Retro Marvel TV
Supaidaman: The Amazing Spider-Man Swings East

Bob "MovieBob" Chipman | 16 Jul 2014 16:00
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japanese spiderman leopardon

Yeah. If you've seen an episode of Power Rangers -- or V.R. Troopers, or BeetleBorgs, or Kamen (re: Masked) Rider, or really any live-action Japanese superhero show -- you pretty-much know what you're getting from Supaidman ...except, y'know, this particular guy dresses like Spider-Man. But, believe it or not, a lot of what makes the series seem so routine today was actually pretty revolutionary at the time, or at least as revolutionary as a series could be in the notoriously slow-to-evolve production of Toei tokusatsu shows.

The main novelty of the series (beyond borrowing an American comic-book hero for the lead) was that when Professor Monster ordered the Monster of the Week to grow to skyscraper size (didn't see that one coming...) Spidey could summon The Marveller warship (which, for some reason, has its bridge built in the shape of a mechanical leopard's head) for backup. Though previous Japanese TV heroes had used vehicles to battle major threats before, Marveller came with a new-to-Toei value-added feature: While piloting the spacecraft, Spider-Man could transform Marveller into a humanoid giant robot called Leopardon.

Giant mechanical or otherwise robotic-looking heroes had of course been a common sight on Japanese kids' shows since at least the debut of Ultraman, But Supaidaman is regarded as the first time a transforming mech, giant monster enemies and a Kamen Rider-style hand-to-hand combat hero had been mixed into a single series. That novelty, combined with the fast-paced action, colorful characters and lively music one expects from Toei (who really are the best in the world at this particular subgenre) made the show a hit (41 episodes and a movie-length theatrical special -- that's a good run in tokusatsu numbers) and Leopardon the in-demand toy robot among Japanese children.

The Legacy
While Supaidaman was easily popular enough to have spawned an ongoing franchise after the initial season, Toei opted not to do so, likely influenced by the licensing deal with Marvel having a three year original limit. But the show's success, along with a second Marvel-related project, changed the course of the company's productions -- and indeed the subsequent history of Japanese television.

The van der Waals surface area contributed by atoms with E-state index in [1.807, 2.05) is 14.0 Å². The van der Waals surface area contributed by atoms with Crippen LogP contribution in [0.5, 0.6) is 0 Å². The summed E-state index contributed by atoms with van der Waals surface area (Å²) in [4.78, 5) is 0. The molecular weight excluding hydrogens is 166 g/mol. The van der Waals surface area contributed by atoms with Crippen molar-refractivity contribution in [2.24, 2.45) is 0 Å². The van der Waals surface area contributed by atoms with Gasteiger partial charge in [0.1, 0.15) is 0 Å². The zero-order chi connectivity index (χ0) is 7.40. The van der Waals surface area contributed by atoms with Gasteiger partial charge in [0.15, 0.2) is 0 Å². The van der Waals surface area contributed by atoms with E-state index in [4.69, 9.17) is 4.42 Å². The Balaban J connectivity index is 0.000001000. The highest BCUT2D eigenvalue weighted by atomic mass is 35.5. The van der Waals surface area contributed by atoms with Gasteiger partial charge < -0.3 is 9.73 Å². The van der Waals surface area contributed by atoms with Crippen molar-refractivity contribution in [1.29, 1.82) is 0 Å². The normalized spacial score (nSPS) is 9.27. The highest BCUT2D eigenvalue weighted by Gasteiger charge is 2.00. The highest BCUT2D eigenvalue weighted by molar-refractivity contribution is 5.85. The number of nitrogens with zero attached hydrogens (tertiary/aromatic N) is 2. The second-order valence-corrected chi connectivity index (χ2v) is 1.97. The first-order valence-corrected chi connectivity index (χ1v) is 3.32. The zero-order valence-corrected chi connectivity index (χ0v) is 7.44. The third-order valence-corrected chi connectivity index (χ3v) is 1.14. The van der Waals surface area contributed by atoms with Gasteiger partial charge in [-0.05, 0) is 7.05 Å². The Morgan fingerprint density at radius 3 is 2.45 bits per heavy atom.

Along with Kamen Rider, Toei's other repeating franchise was Super Sentai, which involved coordinated teams of color-coded costumed heroes beginning with Himitsu Sentai Gorenger ("GoRanger") in 1975. American audiences, of course, are more familiar with the Sentai franchise as the source material used to create the ongoing Power Rangers series, but in 1979 East almost met West in the Sentai realm over a decade ahead of schedule: The third Super Sentai team almost included Marvel's Captain America!

Toei producers, intrigued by the idea of a hero named and costumed after their nation of origin, envisioned an international Sentai team made up of heroes representing their home countries, with no less than (a version of) Captain America himself standing for the United States alongside a (newly created) Japan-based counterpart and others. The result was Battle Fever J, and while Toei ultimately opted to forego making use of Captain America (instead, a blonde-wigged "Miss America" reps the Stars & Stripes), they did borrow the Marveller/Leopardon concept first popularized by Supaidaman: In their fifth episode, the Battle Fever team officially become the first Sentai heroes to pilot a giant robot into battle -- a conceit that has been an inseparable part of every Sentai series (colloquially re-christened "Super Sentai" after this) since... in fact, before the inspiration to add a mech to the mix, Toei was actually considering not continuing the Sentai franchise at all!

For whatever reason, Toei didn't take much advantage of their arrangement with Marvel beyond this, save for an anime-adaptation of the Tomb of Dracula comic books that was (barely) released to American VHS as Dracula: Sovereign of The Damned. Marvel, for their part, borrowed a pair of Toei's anime robot characters (Combattler V and Danguard Ace) to expand the cast of their U.S. comic-adaptation of the Shogun Warriors toy line.

As Supaidaman himself? This November, he'll make his first appearance in almost forty years and officially become part of the Marvel Comics canon when he plays a yet-unspecified role "Spiderverse" Event, which promises to unite every iteration of Spider-Man ever for a single massive multiverse-spanning crossover. No word yet as to whether he'll bring Leopardon with him... but then, why wouldn't you?

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